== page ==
Crosman has been using a new two-stage trigger compatible 22XX grip frame for a while now but only installing the simpler single-stage trigger parts.  So, if you have the new style grip frame (or buy one) and want to upgrade to a true, two-stage, fully adjustable trigger for your 22XX style gun, it's possible to order the parts directly from Crosman.  Looking around online, I found a few tutorials on how to make the parts retrofit, but most glossed over the problems I ran into.  Anyway, here's the details of my conversion and the minor headaches you'll experience if you go down this road.

This is my original old-style 2240 single-stage grip frame and trigger components.  The cover plate is diecast and held by two screws.  This grip frame will NOT fit the new two-stage trigger parts.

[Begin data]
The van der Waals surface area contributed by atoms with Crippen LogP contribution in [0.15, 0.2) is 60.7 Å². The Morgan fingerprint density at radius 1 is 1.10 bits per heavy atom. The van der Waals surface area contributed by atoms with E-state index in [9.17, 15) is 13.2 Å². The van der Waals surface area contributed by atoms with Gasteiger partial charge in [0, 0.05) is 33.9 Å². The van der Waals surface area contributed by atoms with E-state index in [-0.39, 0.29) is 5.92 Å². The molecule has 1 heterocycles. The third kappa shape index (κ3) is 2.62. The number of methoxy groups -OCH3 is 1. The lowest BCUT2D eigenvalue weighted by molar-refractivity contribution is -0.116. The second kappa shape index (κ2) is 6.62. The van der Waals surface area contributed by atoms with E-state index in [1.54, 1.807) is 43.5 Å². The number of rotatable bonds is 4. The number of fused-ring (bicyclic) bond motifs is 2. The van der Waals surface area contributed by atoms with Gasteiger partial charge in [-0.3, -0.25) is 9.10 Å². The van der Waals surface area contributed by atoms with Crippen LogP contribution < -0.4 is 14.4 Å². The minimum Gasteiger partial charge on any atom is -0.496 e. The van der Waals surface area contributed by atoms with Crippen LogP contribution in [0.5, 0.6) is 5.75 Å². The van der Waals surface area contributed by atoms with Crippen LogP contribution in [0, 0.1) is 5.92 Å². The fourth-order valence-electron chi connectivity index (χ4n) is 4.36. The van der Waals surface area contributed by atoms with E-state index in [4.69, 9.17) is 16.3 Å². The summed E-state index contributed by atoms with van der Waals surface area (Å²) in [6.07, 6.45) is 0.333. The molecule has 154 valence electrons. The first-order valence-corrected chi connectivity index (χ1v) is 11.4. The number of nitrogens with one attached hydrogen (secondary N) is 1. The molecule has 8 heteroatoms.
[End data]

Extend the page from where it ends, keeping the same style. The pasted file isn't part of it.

Here is a new style grip frame and the necessary two-stage trigger parts.  The cover plate is plastic and held by three screws.   These three screw frames will accept either single or two-stage trigger components.

The first problem I ran into was my grip frame did not have a hole to reach the set screws to set up and adjust the new two-stage trigger.  I don't remember where I got this grip frame--it's probably from a 2300S.  It's likely that this hole will not be drilled in the new frame if the gun is sold with the single-stage trigger set up.

Spotted and drilled a 1/4" hole. 

I also spotted, then drilled, for a trigger stop using a #29 bit.